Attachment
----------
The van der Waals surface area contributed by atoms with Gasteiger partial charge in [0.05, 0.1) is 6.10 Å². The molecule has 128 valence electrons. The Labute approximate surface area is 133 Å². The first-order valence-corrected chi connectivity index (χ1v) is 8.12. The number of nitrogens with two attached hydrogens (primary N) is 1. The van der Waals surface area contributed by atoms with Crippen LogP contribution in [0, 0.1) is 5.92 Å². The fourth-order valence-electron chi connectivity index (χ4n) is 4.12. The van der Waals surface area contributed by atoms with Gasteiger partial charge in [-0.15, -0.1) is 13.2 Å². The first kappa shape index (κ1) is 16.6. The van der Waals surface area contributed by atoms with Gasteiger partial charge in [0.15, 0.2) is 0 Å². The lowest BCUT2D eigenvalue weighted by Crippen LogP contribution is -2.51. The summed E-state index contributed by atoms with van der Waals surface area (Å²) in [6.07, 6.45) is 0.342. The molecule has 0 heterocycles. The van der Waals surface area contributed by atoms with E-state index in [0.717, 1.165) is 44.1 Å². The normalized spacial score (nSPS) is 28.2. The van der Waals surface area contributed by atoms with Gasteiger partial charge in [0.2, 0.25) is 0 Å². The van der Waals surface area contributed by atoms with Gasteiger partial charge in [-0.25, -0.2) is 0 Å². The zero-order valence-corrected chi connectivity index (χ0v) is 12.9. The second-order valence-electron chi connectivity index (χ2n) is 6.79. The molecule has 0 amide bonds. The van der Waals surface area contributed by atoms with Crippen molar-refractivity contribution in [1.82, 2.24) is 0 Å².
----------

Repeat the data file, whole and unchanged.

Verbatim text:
The van der Waals surface area contributed by atoms with Gasteiger partial charge in [0.05, 0.1) is 6.10 Å². The molecule has 128 valence electrons. The Labute approximate surface area is 133 Å². The first-order valence-corrected chi connectivity index (χ1v) is 8.12. The number of nitrogens with two attached hydrogens (primary N) is 1. The van der Waals surface area contributed by atoms with Crippen LogP contribution in [0, 0.1) is 5.92 Å². The fourth-order valence-electron chi connectivity index (χ4n) is 4.12. The van der Waals surface area contributed by atoms with Gasteiger partial charge in [-0.15, -0.1) is 13.2 Å². The first kappa shape index (κ1) is 16.6. The van der Waals surface area contributed by atoms with Gasteiger partial charge in [0.15, 0.2) is 0 Å². The lowest BCUT2D eigenvalue weighted by Crippen LogP contribution is -2.51. The summed E-state index contributed by atoms with van der Waals surface area (Å²) in [6.07, 6.45) is 0.342. The molecule has 0 heterocycles. The van der Waals surface area contributed by atoms with E-state index in [0.717, 1.165) is 44.1 Å². The normalized spacial score (nSPS) is 28.2. The van der Waals surface area contributed by atoms with Gasteiger partial charge in [0.2, 0.25) is 0 Å². The van der Waals surface area contributed by atoms with Gasteiger partial charge in [-0.25, -0.2) is 0 Å². The zero-order valence-corrected chi connectivity index (χ0v) is 12.9. The second-order valence-electron chi connectivity index (χ2n) is 6.79. The molecule has 0 amide bonds. The van der Waals surface area contributed by atoms with Crippen molar-refractivity contribution in [1.82, 2.24) is 0 Å².